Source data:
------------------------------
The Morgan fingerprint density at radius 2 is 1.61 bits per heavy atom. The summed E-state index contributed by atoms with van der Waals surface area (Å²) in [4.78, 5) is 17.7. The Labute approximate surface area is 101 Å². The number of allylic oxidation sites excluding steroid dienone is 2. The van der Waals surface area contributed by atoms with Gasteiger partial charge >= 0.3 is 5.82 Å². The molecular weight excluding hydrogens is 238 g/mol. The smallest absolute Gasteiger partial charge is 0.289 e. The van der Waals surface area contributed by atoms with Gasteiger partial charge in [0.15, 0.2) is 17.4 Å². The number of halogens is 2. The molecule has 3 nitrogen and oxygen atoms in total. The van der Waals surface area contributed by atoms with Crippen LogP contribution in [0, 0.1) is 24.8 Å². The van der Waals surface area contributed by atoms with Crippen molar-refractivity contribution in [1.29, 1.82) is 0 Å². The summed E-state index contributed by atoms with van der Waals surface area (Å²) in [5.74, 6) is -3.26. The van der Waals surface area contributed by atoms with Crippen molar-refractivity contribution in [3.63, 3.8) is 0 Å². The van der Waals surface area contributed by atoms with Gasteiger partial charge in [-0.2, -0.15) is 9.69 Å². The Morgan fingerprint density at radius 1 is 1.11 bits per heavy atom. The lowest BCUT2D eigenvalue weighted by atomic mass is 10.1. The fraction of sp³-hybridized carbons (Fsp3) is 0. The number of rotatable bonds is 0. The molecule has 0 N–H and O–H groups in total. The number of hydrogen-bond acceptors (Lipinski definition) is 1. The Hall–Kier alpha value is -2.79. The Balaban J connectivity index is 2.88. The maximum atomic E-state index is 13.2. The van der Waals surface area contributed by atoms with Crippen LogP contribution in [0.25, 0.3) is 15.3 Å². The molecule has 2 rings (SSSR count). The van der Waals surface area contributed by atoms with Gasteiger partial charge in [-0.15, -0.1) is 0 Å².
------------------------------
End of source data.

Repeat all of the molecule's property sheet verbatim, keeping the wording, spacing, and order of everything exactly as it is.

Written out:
The Morgan fingerprint density at radius 2 is 1.61 bits per heavy atom. The summed E-state index contributed by atoms with van der Waals surface area (Å²) in [4.78, 5) is 17.7. The Labute approximate surface area is 101 Å². The number of allylic oxidation sites excluding steroid dienone is 2. The van der Waals surface area contributed by atoms with Gasteiger partial charge >= 0.3 is 5.82 Å². The molecular weight excluding hydrogens is 238 g/mol. The smallest absolute Gasteiger partial charge is 0.289 e. The van der Waals surface area contributed by atoms with Gasteiger partial charge in [0.15, 0.2) is 17.4 Å². The number of halogens is 2. The molecule has 3 nitrogen and oxygen atoms in total. The van der Waals surface area contributed by atoms with Crippen LogP contribution in [0, 0.1) is 24.8 Å². The van der Waals surface area contributed by atoms with Crippen molar-refractivity contribution in [1.29, 1.82) is 0 Å². The summed E-state index contributed by atoms with van der Waals surface area (Å²) in [5.74, 6) is -3.26. The van der Waals surface area contributed by atoms with Crippen molar-refractivity contribution in [3.63, 3.8) is 0 Å². The van der Waals surface area contributed by atoms with Gasteiger partial charge in [-0.2, -0.15) is 9.69 Å². The Morgan fingerprint density at radius 1 is 1.11 bits per heavy atom. The lowest BCUT2D eigenvalue weighted by atomic mass is 10.1. The fraction of sp³-hybridized carbons (Fsp3) is 0. The number of rotatable bonds is 0. The molecule has 0 N–H and O–H groups in total. The number of hydrogen-bond acceptors (Lipinski definition) is 1. The Hall–Kier alpha value is -2.79. The Balaban J connectivity index is 2.88. The maximum atomic E-state index is 13.2. The van der Waals surface area contributed by atoms with Crippen LogP contribution in [0.25, 0.3) is 15.3 Å². The molecule has 2 rings (SSSR count). The van der Waals surface area contributed by atoms with Gasteiger partial charge in [-0.15, -0.1) is 0 Å².